11 Then the word of the Lord came to Solomon, saying: 12 “Concerning this temple which you are building, if you walk in My statutes, execute My judgments, keep all My commandments, and walk in them, then I will perform My word with you, which I spoke to your father David. 13 And I will dwell among the children of Israel, and will not forsake My people Israel.” 14 So Solomon built the temple and finished it. (1 Kings 6:11–14, NKJV)
King Solomon built the temple in Jerusalem following plans given to him by his father David and inspired by the Spirit of God (1 Chron. 28:11-12, 19). As Solomon was constructing the house of God, the Lord confirmed His blessings on him and His presence with Israel if Solomon followed His will by obeying His commandments. Solomon’s temple was a type or shadow of the temple God has built, the church of Christ (Acts 7:47-50; Matt. 16:18; Eph. 2:19-22; Heb. 3:3-6; 8:2). The temple of God (the church) is composed of redeemed souls (Acts 2:47). It is not built or remodeled according to the dictates, doctrines, and decisions of human beings, although men have tried to do so for centuries. The arrogance of changing the church to suit “present culture” rivals the pride that led the mob to reject the Son of God crying, “Crucify him!” because Jesus did not suit their ideas of what a Messiah and His kingdom should be. Christians are living stones comprising God’s spiritual house (1 Pet. 2:4-5). May we humbly submit our hearts and lives to Jesus to be His church and not a church built by men (1 Pet. 2:6-10).
Then early in the morning all the people came to Him in the temple to hear Him. (Luke 21:38, NKJV)
The excitement in Jerusalem had been building daily, ever since Jesus came into the city riding on a young donkey. Anticipating the deliverance of Israel from the oppression of her enemies, the people had lined His pathway with clothes and palm branches as He entered the city (Matt. 21:1-11; Lk. 19:36-40). Their king had arrived (Jno. 12:13)! People came early each morning and listened attentively to Jesus (Lk. 19:48). The crescendo was nearing its apex, but the climactic event would not be as the crowd envisioned. Soon, in frenzied dismay, they would cry out, ”Crucify Him!” Until then, Jesus kept teaching in the temple daily. “Why did He bother?” you ask? The Son was doing the work His Father gave Him (Jno. 12:27-36). Now, we have what He taught that week in the inspired Scriptures for our faith and salvation. I wonder, are we as eager to hear what Jesus says as they were? And if so, are we also eager to do what He says? We cannot correctly call Jesus our Lord if we believe what He says but do not obey Him (Lk. 6:46). Let us always listen to Jesus – early in the morning, late at night, and all through the day. May we believe Him, obey Him, and so be delivered from sin and death as citizens of His kingdom (Jno. 18:36-37; Col. 1:13-14).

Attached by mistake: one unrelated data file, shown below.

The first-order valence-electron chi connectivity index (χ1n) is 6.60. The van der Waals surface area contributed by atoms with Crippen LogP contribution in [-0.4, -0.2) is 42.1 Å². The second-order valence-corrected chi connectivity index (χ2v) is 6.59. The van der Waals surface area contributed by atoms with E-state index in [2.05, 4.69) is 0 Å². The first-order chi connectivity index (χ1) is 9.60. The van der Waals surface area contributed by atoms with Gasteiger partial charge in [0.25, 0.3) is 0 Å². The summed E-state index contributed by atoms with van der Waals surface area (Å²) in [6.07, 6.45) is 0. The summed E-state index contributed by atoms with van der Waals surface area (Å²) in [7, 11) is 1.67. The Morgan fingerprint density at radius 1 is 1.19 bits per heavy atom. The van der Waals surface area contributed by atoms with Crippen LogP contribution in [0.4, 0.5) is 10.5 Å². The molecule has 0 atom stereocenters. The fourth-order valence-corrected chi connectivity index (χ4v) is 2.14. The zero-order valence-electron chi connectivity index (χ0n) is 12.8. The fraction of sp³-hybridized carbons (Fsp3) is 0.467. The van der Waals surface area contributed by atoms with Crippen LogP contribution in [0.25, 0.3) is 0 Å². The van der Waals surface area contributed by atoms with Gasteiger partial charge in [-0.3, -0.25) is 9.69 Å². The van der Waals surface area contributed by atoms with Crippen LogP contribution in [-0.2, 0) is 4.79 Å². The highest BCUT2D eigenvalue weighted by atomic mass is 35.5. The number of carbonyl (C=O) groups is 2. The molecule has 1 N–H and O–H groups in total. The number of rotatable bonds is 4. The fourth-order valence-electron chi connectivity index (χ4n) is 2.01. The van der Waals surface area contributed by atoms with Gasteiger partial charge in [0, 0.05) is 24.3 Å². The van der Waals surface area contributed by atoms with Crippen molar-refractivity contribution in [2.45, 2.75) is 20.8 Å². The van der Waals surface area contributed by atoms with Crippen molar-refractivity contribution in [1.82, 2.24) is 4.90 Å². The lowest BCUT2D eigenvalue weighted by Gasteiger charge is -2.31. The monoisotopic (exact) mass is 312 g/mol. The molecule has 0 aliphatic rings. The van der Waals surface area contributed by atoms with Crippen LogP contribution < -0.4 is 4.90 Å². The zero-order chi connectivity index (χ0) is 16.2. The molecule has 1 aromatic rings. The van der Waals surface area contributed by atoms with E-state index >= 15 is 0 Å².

45 Then He went into the temple and began to drive out those who bought and sold in it, 46 saying to them, “It is written, ‘My house is a house of prayer,’ but you have made it a ‘den of thieves.’” (Luke 19:45–46, NKJV)